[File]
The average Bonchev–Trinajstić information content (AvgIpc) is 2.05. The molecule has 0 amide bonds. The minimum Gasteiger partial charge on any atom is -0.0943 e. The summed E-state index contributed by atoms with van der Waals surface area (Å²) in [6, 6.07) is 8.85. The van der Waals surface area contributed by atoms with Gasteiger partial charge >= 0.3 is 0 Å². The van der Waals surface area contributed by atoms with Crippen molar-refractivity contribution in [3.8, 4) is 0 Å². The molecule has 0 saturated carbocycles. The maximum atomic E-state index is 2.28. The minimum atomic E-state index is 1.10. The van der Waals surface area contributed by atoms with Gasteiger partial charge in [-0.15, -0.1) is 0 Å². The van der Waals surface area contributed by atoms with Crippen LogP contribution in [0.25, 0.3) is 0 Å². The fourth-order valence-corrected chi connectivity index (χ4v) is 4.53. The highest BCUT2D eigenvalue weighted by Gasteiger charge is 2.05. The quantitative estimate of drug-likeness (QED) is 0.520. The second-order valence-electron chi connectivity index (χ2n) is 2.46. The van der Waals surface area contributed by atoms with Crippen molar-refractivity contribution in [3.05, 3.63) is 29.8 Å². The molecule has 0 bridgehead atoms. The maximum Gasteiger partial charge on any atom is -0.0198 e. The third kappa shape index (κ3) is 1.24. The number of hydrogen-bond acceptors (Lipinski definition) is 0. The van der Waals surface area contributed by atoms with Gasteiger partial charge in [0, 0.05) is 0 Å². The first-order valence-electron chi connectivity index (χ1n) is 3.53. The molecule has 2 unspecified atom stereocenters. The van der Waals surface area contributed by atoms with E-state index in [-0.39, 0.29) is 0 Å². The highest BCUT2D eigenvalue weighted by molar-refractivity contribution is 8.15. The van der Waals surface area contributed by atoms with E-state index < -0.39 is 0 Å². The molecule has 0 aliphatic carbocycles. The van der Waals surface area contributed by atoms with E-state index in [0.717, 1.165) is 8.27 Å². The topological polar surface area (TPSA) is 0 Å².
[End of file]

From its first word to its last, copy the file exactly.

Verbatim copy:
The average Bonchev–Trinajstić information content (AvgIpc) is 2.05. The molecule has 0 amide bonds. The minimum Gasteiger partial charge on any atom is -0.0943 e. The summed E-state index contributed by atoms with van der Waals surface area (Å²) in [6, 6.07) is 8.85. The van der Waals surface area contributed by atoms with Gasteiger partial charge >= 0.3 is 0 Å². The van der Waals surface area contributed by atoms with Crippen molar-refractivity contribution in [3.8, 4) is 0 Å². The molecule has 0 saturated carbocycles. The maximum atomic E-state index is 2.28. The minimum atomic E-state index is 1.10. The van der Waals surface area contributed by atoms with Gasteiger partial charge in [-0.15, -0.1) is 0 Å². The van der Waals surface area contributed by atoms with Crippen LogP contribution in [0.25, 0.3) is 0 Å². The fourth-order valence-corrected chi connectivity index (χ4v) is 4.53. The highest BCUT2D eigenvalue weighted by Gasteiger charge is 2.05. The quantitative estimate of drug-likeness (QED) is 0.520. The second-order valence-electron chi connectivity index (χ2n) is 2.46. The van der Waals surface area contributed by atoms with Crippen molar-refractivity contribution in [3.05, 3.63) is 29.8 Å². The molecule has 0 bridgehead atoms. The maximum Gasteiger partial charge on any atom is -0.0198 e. The third kappa shape index (κ3) is 1.24. The number of hydrogen-bond acceptors (Lipinski definition) is 0. The van der Waals surface area contributed by atoms with Gasteiger partial charge in [0, 0.05) is 0 Å². The first-order valence-electron chi connectivity index (χ1n) is 3.53. The molecule has 2 unspecified atom stereocenters. The van der Waals surface area contributed by atoms with E-state index in [-0.39, 0.29) is 0 Å². The highest BCUT2D eigenvalue weighted by molar-refractivity contribution is 8.15. The van der Waals surface area contributed by atoms with E-state index < -0.39 is 0 Å². The molecule has 0 aliphatic carbocycles. The van der Waals surface area contributed by atoms with E-state index in [0.717, 1.165) is 8.27 Å². The topological polar surface area (TPSA) is 0 Å².